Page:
Friday, December 25, 2009

Flash Fiction Friday

Christmas Balls

The stainless steel bucket clattered to the table on top of the Christmas cards he’d promised to help write. Was this my gift? Golf balls! What was he thinking?

“Merry Christmas, baby!”

“Another bid to get me to join you on the course,” I griped. “You have really outdone yourself, Sean.”

I didn’t understand why he was so insistent that I play the dumb sport. Most guys clamber to get away from the girls. My boyfriend thinks we should be attached at the hip.

He had no hope of making me give up that rare free-time alone. Those afternoons he did go out with the guys were precious, the few times I could blast industrial music and read or write to my heart’s content.

“Don’t be mad,” he begged with that adorable pout tugging out his full bottom lip. “I’ll help you finish addressing the envelopes as soon as you open your gift.”

It looked pretty “open” to me all ready. At least he’d saved money, obviously having collected this assorted lot from the public course he frequented.

“I don’t know," I protested, objection softening. “These need to go out tomorrow or they’ll be late. We really don’t have time for you to tell me the virtues of every one. I can see you worked hard gathering them and I do find it sweet, babe. It’s just a bad time.”

Every time was bad these days, truth be told. We clashed over money at every turn.

“Okay,” he seemingly yielded. “You’re going to make this difficult. Can’t you be like most girls and figure out there’s more than meets the eye? Maybe I’ve hidden something inside.”

“Like what?”

“You’re supposed to want to look and find out. The present is sort of a two-parter. Or par two, if you will.”

“Ha, ha, very funny.” I continued to complain, “So what’s the first part? That you have my first day’s supply to get me through a game?”

“No, silly. These are for me, actually. No more spending our money on new. Promise,” he stated disarmingly.


“So. Dig in! There’s a secret hidden inside.”

“Okay. Okay,” I couldn’t help replying with a laugh.

He really did irritate me sometimes. Equally, I couldn’t see living without him. Despite myself, I grew vaguely intrigued.

Maybe he put a nice pen set at the bottom. Or could it be a reservation to that writing seminar I’d had to forgo for silly things like, oh, rent?

No. That was not possible. He’d been laid off from real, steady employment for longer than either of us cared to consider.

He surprised me by adding something else to the tabletop. He had a stack of egg cartons. What was this?

“You can put these in as you pull them out of the bucket. That way there won’t be my crap lying all over the place,” he suggested comically. “I know how you hate that.”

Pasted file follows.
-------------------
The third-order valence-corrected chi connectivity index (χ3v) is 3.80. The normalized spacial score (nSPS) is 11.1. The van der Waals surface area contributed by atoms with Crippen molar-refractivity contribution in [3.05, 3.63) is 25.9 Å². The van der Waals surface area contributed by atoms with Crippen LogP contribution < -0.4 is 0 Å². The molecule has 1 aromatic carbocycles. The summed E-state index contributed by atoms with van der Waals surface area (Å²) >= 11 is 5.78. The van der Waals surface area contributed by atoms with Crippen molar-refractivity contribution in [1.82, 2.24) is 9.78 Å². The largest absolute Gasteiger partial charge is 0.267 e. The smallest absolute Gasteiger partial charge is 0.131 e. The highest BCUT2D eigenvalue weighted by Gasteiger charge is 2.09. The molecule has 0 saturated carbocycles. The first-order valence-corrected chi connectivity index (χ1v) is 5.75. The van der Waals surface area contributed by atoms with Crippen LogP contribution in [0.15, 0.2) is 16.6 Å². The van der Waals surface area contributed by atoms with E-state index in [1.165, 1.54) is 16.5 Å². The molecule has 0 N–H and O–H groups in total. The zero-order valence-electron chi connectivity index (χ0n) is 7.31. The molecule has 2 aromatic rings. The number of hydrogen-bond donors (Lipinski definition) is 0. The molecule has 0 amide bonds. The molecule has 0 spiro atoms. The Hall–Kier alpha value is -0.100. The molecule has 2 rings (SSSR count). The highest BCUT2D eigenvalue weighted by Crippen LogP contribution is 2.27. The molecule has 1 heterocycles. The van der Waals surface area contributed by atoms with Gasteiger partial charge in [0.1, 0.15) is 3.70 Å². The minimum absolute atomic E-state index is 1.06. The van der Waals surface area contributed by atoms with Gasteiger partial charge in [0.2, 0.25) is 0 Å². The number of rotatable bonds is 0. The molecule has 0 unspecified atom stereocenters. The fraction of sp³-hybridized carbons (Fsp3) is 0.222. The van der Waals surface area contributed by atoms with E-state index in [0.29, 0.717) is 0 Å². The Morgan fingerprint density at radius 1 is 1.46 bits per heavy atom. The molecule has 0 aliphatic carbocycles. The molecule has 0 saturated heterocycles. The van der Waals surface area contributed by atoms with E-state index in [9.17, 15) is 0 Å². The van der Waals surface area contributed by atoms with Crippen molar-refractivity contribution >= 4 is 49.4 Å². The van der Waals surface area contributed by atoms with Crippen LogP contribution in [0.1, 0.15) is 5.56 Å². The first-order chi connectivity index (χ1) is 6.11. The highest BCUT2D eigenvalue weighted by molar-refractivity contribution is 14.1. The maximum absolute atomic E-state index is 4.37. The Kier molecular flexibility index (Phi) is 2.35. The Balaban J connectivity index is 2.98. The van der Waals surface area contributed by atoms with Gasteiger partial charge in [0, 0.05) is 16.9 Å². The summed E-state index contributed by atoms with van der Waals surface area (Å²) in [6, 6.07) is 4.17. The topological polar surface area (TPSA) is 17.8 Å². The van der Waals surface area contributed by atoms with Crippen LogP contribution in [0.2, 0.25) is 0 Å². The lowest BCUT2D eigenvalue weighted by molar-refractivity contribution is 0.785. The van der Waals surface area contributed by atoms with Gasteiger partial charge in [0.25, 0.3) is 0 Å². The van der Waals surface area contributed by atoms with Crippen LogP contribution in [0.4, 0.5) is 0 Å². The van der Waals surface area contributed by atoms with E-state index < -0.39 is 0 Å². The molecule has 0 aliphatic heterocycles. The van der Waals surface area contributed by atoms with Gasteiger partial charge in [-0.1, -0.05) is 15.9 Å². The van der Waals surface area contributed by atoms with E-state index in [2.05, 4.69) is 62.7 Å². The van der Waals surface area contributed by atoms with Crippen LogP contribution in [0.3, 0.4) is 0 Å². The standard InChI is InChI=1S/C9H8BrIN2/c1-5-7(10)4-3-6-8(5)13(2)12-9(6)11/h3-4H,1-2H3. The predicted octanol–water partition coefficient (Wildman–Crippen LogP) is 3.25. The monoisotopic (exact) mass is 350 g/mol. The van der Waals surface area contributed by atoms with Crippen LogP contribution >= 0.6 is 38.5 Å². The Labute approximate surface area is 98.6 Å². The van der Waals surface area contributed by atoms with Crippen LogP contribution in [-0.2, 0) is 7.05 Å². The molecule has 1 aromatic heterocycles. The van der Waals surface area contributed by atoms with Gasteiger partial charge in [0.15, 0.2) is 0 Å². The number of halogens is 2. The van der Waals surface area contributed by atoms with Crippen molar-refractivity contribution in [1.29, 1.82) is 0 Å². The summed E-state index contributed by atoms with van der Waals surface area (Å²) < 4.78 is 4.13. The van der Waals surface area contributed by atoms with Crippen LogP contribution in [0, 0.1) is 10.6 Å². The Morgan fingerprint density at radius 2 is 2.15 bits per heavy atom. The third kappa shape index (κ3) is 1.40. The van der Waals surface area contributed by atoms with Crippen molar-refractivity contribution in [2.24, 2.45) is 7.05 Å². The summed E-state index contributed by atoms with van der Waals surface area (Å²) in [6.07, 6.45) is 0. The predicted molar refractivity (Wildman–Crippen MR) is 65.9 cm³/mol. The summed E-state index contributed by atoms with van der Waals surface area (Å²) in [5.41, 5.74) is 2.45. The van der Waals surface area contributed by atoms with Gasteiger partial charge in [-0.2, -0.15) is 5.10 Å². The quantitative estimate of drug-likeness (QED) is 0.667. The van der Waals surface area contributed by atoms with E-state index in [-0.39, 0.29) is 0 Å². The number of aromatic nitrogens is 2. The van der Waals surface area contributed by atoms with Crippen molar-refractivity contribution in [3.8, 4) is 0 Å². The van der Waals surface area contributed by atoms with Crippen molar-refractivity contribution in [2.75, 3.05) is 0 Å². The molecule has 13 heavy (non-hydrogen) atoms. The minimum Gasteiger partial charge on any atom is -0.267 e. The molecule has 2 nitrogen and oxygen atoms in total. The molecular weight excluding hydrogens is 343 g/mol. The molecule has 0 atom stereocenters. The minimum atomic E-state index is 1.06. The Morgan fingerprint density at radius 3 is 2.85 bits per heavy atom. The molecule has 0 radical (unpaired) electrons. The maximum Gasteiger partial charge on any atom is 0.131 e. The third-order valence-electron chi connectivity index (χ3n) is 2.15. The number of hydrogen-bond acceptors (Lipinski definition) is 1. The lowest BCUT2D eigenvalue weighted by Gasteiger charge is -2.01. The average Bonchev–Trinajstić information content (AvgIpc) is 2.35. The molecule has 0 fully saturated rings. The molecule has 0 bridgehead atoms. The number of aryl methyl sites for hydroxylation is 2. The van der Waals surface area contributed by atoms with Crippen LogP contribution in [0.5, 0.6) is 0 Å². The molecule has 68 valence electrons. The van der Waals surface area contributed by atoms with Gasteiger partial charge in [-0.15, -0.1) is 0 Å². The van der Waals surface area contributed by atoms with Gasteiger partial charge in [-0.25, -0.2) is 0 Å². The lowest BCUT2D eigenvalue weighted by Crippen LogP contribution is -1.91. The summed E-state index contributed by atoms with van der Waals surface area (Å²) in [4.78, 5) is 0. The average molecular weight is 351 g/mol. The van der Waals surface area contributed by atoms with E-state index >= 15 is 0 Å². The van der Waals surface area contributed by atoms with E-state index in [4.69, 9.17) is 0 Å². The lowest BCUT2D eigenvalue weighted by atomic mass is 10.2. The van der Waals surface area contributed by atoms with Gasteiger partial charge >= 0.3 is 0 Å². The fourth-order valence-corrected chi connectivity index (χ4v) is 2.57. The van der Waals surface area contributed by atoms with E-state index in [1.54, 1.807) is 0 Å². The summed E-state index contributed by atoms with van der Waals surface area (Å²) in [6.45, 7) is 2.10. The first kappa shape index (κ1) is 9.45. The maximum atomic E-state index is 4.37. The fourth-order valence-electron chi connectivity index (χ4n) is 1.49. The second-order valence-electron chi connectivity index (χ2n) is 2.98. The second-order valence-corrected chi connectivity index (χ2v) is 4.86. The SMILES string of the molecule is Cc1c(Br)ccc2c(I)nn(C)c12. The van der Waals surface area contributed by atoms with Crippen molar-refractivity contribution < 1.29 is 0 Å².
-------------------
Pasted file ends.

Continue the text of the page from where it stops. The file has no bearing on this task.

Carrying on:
“You are a clever boy. Have I ever told you that?”

“Only every time I make you grind your teeth in ecstasy,” he taunted.

With a lurid eye roll I pulled out the first of many dimpled spheres. Sean hinted that I needed to look at each with a little bit of interest.

“Every one? There must be dozens!”

“Don’t worry. It’ll be obvious, but the secret is actually part of one of them. I had Ralph mix them up before we poured them in from a box. That way we’re both in suspense.

“Okay,” I assented.

Glancing at each in turn, I soon filled up the first carton. Halfway through the second, a seam through the middle made apparent this object's difference.

I held it up triumphantly, wondering what could possible be contained within. Not a ring, I hoped. He should know we couldn’t afford a wedding.

Even a small one seemed unobtainable done the way my mother would approve. I shook the orb, relieved at a lack of metallic rattle.

“Open it.”


He admitted to additional assistance from Ralph. His buddy had used his woodworking tools in a most unorthodox manner to drill out the center. The halves came apart much like a ring box and I held my breath.

Inside was a wadded scrap of paper. What in the world was this?

“Read it.”

Scanning the tiny print, I easily read over the crinkled surface. A squeal escaped my lips.

“You got the job! The one you’ve been losing sleep over!”

“Yes,” he concurred slyly. “And after you get back from your writing seminar next spring we can be married, if you’ll have me.”

From a pocket he held a purple box of velvet. This one had a very prominent stamp from a local jeweler.

“Yes,” I answered, rising to kiss him.

~the end~


  1. A good story for Christmas. I like it.

  2. Darla, I'm a bit late in responding to your commeent on my blog

    How lucky you are to have a dad who makes cat trees for you! I wish we had room for more cat trees. My princelings love high places. Happy New Year!

  3. I like this man, just plain like him. A very sweet Christmas story. :)


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